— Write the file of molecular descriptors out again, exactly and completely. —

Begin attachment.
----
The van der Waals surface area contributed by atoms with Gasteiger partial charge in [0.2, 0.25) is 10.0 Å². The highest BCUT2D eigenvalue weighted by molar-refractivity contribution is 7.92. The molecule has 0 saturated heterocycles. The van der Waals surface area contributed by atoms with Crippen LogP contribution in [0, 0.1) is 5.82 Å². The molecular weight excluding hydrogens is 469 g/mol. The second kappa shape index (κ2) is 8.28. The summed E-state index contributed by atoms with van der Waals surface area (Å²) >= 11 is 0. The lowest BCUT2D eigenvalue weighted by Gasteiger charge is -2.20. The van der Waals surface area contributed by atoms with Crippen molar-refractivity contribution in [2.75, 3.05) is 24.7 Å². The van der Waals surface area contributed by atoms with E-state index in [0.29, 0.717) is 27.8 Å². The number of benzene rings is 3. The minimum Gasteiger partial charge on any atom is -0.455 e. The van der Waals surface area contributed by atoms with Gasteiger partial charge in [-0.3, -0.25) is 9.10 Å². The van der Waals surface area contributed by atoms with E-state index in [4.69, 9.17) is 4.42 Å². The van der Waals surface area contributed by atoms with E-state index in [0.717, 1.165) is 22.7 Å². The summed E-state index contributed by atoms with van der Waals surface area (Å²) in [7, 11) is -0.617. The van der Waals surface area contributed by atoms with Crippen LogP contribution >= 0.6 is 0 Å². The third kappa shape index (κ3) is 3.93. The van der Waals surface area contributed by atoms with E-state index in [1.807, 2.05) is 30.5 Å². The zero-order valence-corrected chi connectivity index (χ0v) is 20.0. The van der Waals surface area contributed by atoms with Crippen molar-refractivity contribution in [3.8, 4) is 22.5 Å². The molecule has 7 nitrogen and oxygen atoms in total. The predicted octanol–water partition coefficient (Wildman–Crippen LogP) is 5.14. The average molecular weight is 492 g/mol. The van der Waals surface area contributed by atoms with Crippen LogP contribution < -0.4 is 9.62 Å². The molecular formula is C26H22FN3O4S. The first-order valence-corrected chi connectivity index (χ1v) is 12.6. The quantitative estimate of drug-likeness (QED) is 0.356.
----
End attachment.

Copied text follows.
The van der Waals surface area contributed by atoms with Gasteiger partial charge in [0.2, 0.25) is 10.0 Å². The highest BCUT2D eigenvalue weighted by molar-refractivity contribution is 7.92. The molecule has 0 saturated heterocycles. The van der Waals surface area contributed by atoms with Crippen LogP contribution in [0, 0.1) is 5.82 Å². The molecular weight excluding hydrogens is 469 g/mol. The second kappa shape index (κ2) is 8.28. The summed E-state index contributed by atoms with van der Waals surface area (Å²) >= 11 is 0. The lowest BCUT2D eigenvalue weighted by Gasteiger charge is -2.20. The van der Waals surface area contributed by atoms with Crippen molar-refractivity contribution in [2.75, 3.05) is 24.7 Å². The van der Waals surface area contributed by atoms with E-state index in [0.29, 0.717) is 27.8 Å². The number of benzene rings is 3. The minimum Gasteiger partial charge on any atom is -0.455 e. The van der Waals surface area contributed by atoms with Gasteiger partial charge in [-0.3, -0.25) is 9.10 Å². The van der Waals surface area contributed by atoms with E-state index in [4.69, 9.17) is 4.42 Å². The van der Waals surface area contributed by atoms with E-state index in [0.717, 1.165) is 22.7 Å². The summed E-state index contributed by atoms with van der Waals surface area (Å²) in [7, 11) is -0.617. The van der Waals surface area contributed by atoms with Crippen LogP contribution >= 0.6 is 0 Å². The third kappa shape index (κ3) is 3.93. The van der Waals surface area contributed by atoms with E-state index in [1.807, 2.05) is 30.5 Å². The zero-order valence-corrected chi connectivity index (χ0v) is 20.0. The van der Waals surface area contributed by atoms with Crippen molar-refractivity contribution in [3.8, 4) is 22.5 Å². The molecule has 7 nitrogen and oxygen atoms in total. The predicted octanol–water partition coefficient (Wildman–Crippen LogP) is 5.14. The average molecular weight is 492 g/mol. The van der Waals surface area contributed by atoms with Crippen LogP contribution < -0.4 is 9.62 Å². The molecular formula is C26H22FN3O4S. The first-order valence-corrected chi connectivity index (χ1v) is 12.6. The quantitative estimate of drug-likeness (QED) is 0.356.